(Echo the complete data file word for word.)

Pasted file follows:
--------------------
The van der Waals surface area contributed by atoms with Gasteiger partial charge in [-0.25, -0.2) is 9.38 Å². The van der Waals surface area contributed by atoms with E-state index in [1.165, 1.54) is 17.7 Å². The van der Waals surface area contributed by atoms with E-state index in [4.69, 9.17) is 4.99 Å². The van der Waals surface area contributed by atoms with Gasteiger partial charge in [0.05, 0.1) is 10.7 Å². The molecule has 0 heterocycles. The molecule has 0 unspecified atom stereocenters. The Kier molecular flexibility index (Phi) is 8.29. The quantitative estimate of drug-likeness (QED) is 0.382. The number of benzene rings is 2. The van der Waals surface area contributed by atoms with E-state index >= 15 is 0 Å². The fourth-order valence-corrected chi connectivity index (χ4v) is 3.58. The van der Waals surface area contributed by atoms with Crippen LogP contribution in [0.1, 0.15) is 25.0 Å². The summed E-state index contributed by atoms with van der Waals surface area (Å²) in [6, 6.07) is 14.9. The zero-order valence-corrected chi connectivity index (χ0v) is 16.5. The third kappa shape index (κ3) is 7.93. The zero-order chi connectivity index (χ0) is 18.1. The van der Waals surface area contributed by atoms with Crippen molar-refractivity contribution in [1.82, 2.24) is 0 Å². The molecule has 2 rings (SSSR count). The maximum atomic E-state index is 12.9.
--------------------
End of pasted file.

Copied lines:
The van der Waals surface area contributed by atoms with Gasteiger partial charge in [-0.25, -0.2) is 9.38 Å². The van der Waals surface area contributed by atoms with E-state index in [1.165, 1.54) is 17.7 Å². The van der Waals surface area contributed by atoms with E-state index in [4.69, 9.17) is 4.99 Å². The van der Waals surface area contributed by atoms with Gasteiger partial charge in [0.05, 0.1) is 10.7 Å². The molecule has 0 heterocycles. The molecule has 0 unspecified atom stereocenters. The Kier molecular flexibility index (Phi) is 8.29. The quantitative estimate of drug-likeness (QED) is 0.382. The number of benzene rings is 2. The van der Waals surface area contributed by atoms with E-state index >= 15 is 0 Å². The fourth-order valence-corrected chi connectivity index (χ4v) is 3.58. The van der Waals surface area contributed by atoms with Crippen LogP contribution in [0.1, 0.15) is 25.0 Å². The summed E-state index contributed by atoms with van der Waals surface area (Å²) in [6, 6.07) is 14.9. The zero-order valence-corrected chi connectivity index (χ0v) is 16.5. The third kappa shape index (κ3) is 7.93. The zero-order chi connectivity index (χ0) is 18.1. The van der Waals surface area contributed by atoms with Crippen molar-refractivity contribution in [1.82, 2.24) is 0 Å². The molecule has 2 rings (SSSR count). The maximum atomic E-state index is 12.9.